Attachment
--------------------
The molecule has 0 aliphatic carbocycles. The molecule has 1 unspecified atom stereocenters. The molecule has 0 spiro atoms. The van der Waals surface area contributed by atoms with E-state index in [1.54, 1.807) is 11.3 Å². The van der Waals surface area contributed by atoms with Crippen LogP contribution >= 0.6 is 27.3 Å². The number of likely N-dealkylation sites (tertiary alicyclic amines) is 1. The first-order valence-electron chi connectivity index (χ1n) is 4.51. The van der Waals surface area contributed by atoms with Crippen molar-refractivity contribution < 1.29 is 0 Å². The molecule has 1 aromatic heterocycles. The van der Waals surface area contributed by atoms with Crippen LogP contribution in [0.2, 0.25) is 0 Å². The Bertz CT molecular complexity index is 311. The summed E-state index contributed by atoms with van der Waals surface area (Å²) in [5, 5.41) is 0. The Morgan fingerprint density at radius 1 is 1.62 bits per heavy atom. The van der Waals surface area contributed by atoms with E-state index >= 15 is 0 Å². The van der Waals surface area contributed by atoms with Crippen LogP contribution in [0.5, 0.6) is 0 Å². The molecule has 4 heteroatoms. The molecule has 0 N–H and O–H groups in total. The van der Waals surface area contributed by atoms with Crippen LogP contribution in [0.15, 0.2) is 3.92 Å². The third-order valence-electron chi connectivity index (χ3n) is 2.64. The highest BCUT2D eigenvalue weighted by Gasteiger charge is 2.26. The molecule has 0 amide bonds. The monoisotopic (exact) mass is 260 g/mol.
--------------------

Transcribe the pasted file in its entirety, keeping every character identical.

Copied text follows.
The molecule has 0 aliphatic carbocycles. The molecule has 1 unspecified atom stereocenters. The molecule has 0 spiro atoms. The van der Waals surface area contributed by atoms with E-state index in [1.54, 1.807) is 11.3 Å². The van der Waals surface area contributed by atoms with Crippen LogP contribution >= 0.6 is 27.3 Å². The number of likely N-dealkylation sites (tertiary alicyclic amines) is 1. The first-order valence-electron chi connectivity index (χ1n) is 4.51. The van der Waals surface area contributed by atoms with Crippen molar-refractivity contribution < 1.29 is 0 Å². The molecule has 1 aromatic heterocycles. The van der Waals surface area contributed by atoms with Crippen LogP contribution in [0.2, 0.25) is 0 Å². The Bertz CT molecular complexity index is 311. The summed E-state index contributed by atoms with van der Waals surface area (Å²) in [5, 5.41) is 0. The Morgan fingerprint density at radius 1 is 1.62 bits per heavy atom. The van der Waals surface area contributed by atoms with E-state index >= 15 is 0 Å². The van der Waals surface area contributed by atoms with Crippen LogP contribution in [0.5, 0.6) is 0 Å². The molecule has 4 heteroatoms. The molecule has 0 N–H and O–H groups in total. The van der Waals surface area contributed by atoms with Crippen LogP contribution in [0.15, 0.2) is 3.92 Å². The third-order valence-electron chi connectivity index (χ3n) is 2.64. The highest BCUT2D eigenvalue weighted by Gasteiger charge is 2.26. The molecule has 0 amide bonds. The monoisotopic (exact) mass is 260 g/mol.